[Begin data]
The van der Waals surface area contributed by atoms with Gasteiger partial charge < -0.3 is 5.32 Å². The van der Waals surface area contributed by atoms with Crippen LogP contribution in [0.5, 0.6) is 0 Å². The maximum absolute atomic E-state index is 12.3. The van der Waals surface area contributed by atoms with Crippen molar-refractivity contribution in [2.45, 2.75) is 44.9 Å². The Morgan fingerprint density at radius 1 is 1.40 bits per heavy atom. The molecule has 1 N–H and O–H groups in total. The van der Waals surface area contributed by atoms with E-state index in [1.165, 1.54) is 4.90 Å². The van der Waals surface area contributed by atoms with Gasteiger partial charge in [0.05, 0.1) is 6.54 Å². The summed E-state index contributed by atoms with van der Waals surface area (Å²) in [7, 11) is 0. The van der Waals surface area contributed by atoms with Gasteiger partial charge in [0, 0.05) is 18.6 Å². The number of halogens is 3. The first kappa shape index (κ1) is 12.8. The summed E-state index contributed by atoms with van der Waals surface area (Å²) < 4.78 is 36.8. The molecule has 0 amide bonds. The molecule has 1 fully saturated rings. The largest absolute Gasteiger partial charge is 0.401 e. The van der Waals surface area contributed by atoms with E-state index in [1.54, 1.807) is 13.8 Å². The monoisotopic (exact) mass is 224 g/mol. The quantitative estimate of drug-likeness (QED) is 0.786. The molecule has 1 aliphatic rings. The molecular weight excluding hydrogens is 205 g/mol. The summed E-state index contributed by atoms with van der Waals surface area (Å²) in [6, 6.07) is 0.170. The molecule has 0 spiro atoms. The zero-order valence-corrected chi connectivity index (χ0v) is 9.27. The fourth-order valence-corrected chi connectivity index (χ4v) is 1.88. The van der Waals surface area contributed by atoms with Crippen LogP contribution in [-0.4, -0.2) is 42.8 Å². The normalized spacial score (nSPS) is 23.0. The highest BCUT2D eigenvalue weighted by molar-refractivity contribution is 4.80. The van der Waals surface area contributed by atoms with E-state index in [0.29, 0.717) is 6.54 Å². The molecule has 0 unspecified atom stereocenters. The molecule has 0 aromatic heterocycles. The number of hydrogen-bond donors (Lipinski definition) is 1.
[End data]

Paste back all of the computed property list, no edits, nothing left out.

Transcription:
The van der Waals surface area contributed by atoms with Gasteiger partial charge < -0.3 is 5.32 Å². The van der Waals surface area contributed by atoms with Crippen LogP contribution in [0.5, 0.6) is 0 Å². The maximum absolute atomic E-state index is 12.3. The van der Waals surface area contributed by atoms with Crippen molar-refractivity contribution in [2.45, 2.75) is 44.9 Å². The Morgan fingerprint density at radius 1 is 1.40 bits per heavy atom. The molecule has 1 N–H and O–H groups in total. The van der Waals surface area contributed by atoms with E-state index in [1.165, 1.54) is 4.90 Å². The van der Waals surface area contributed by atoms with Gasteiger partial charge in [0.05, 0.1) is 6.54 Å². The summed E-state index contributed by atoms with van der Waals surface area (Å²) in [7, 11) is 0. The van der Waals surface area contributed by atoms with Gasteiger partial charge in [0, 0.05) is 18.6 Å². The number of halogens is 3. The first kappa shape index (κ1) is 12.8. The summed E-state index contributed by atoms with van der Waals surface area (Å²) < 4.78 is 36.8. The molecule has 0 amide bonds. The molecule has 1 fully saturated rings. The largest absolute Gasteiger partial charge is 0.401 e. The van der Waals surface area contributed by atoms with E-state index in [1.54, 1.807) is 13.8 Å². The monoisotopic (exact) mass is 224 g/mol. The quantitative estimate of drug-likeness (QED) is 0.786. The molecule has 1 aliphatic rings. The molecular weight excluding hydrogens is 205 g/mol. The summed E-state index contributed by atoms with van der Waals surface area (Å²) in [6, 6.07) is 0.170. The molecule has 0 spiro atoms. The zero-order valence-corrected chi connectivity index (χ0v) is 9.27. The fourth-order valence-corrected chi connectivity index (χ4v) is 1.88. The van der Waals surface area contributed by atoms with Crippen LogP contribution in [-0.4, -0.2) is 42.8 Å². The normalized spacial score (nSPS) is 23.0. The highest BCUT2D eigenvalue weighted by molar-refractivity contribution is 4.80. The van der Waals surface area contributed by atoms with E-state index in [0.29, 0.717) is 6.54 Å². The molecule has 0 unspecified atom stereocenters. The molecule has 0 aromatic heterocycles. The number of hydrogen-bond donors (Lipinski definition) is 1.